Kessler Foundation and University of New Hampshire nTIDE Report—featuring The Chicagoland Entrepreneurship Education for People with Disabilities (CEED) Project, an evidence-based, comprehensive entrepreneurship education and training program for people with disabilities and service providers in Illinois
August job numbers show improvement for Americans with disabilities, according to today’s National Trends in Disability Employment – Monthly Update (nTIDE), issued by Kessler Foundation and the University of New Hampshire’s Institute on Disability (UNH-IOD). Experts express caution due to the many factors that could affect economic recovery.
nTIDE COVID Update (month-to-month comparison)
In the Bureau of Labor Statistics (BLS) Jobs Report released Friday, the employment-to-population ratio for working-age people with disabilities increased from 28.1 percent in July to 28.8 percent in August 2020 (up 2.5 percent or 0.7 percentage points). For working-age people without disabilities, the employment-to-population ratio also increased from 68.4 percent in July to 69.7 percent in August 2020 (up 1.9 percent or 1.3 percentage points). The employment-to-population ratio, a key indicator, reflects the percentage of people who are working relative to the total population (the number of people working divided by the number of people in the total population multiplied by 100).
Comparing month-to-month numbers (July 2020 to August 2020), “We see modest improvements in the employment-to-population ratio for people with and without disabilities, reflecting a recovery of economic activity,” said John O’Neill, PhD, director of employment and disability research at Kessler Foundation. “This is particularly encouraging for people with disabilities, who experienced a slight downturn last month,” he added.
The labor force participation rate for working-age people with disabilities increased from 33 percent in July to 33.6 percent in August 2020 (up 1.8 percent or 0.6 percentage points). For working-age people without disabilities, the labor force participation rate also decreased from 76.4 percent in July to 76.1 percent in August 2020 (down 0.4 percent or 0.3 percentage points). The labor force participation rate is the percentage of the population that is working, not working and on temporary layoff, or not working and actively looking for work.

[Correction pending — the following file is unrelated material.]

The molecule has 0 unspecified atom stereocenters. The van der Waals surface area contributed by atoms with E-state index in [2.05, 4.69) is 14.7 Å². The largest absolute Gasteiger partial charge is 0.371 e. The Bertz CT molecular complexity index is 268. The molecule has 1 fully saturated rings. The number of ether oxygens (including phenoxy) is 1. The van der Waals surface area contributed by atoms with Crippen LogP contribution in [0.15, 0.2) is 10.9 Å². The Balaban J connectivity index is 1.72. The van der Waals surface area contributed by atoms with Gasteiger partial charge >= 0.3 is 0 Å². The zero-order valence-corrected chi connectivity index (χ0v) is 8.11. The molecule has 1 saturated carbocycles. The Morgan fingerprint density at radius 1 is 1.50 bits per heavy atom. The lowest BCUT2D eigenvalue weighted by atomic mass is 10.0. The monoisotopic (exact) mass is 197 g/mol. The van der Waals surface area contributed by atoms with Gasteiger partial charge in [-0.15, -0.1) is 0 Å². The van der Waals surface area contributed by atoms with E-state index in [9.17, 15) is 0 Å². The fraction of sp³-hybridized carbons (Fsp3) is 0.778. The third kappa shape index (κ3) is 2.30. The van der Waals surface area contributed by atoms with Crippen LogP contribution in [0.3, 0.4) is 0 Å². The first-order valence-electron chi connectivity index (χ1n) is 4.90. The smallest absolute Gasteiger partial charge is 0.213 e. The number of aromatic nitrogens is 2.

“The modest increase in the labor force participation rate is also a good sign, compared to the decrease we saw last month,” said economist Andrew Houtenville, PhD, professor of economics and research director of the University of New Hampshire’s Institute on Disability. “It suggests that workers are staying engaged in the labor force, meaning they are employed, on temporary layoff, or actively looking for work. While the numbers are positive, caution is warranted,” he added. “There are many factors that could affect recovery over the next few months, including the possibility of a second wave of COVID-19.”
nTIDE August COVID Update – Friday, September 18 at 12:00 pm Eastern
Stay tuned for more about the employment of people with disabilities as we follow the impact of COVID-19 and look at the numbers in more detail.
Traditional nTIDE Numbers (comparison to the same time last year)
The employment-to-population ratio for working-age people with disabilities decreased from 32 percent in August 2019 to 28.8 percent in August 2020 (down 10 percent or 3.2 percentage points). For working-age people without disabilities, the employment-to-population ratio also decreased from 74.6 percent in August 2019 to 69.7 percent in August 2020 (down 6.6 percent or 4.9 percentage points).
The labor force participation rate for working-age people with disabilities decreased from 34.7 percent in August 2019 to 33.6 percent in August 2020 (down 3.2 percent or 1.1 percentage points). For working-age people without disabilities, the labor force participation rate also decreased from 77.4 percent in August 2019 to 76.1 percent in August 2020 (down 1.7 percent or 1.3 percentage points).
For reference, in August 2020, among workers ages 16-64, the 4,178,000 workers with disabilities represented 3 percent of the total 137,553,000 workers in the U.S.
Beyond the Numbers
As the nation continues to grapple with the effects of the ongoing pandemic, intense pressures are transforming every aspect of society, including education, government, health care, business, and employment. For all Americans, the world of work is changing rapidly, requiring workers to consider all the options for staying in the labor force. Starting one’s own business is an option that gains traction during periods of recession, according to Kate Caldwell, PhD, clinical assistant professor in the Department of Disability & Human Development at the University of Illinois at Chicago.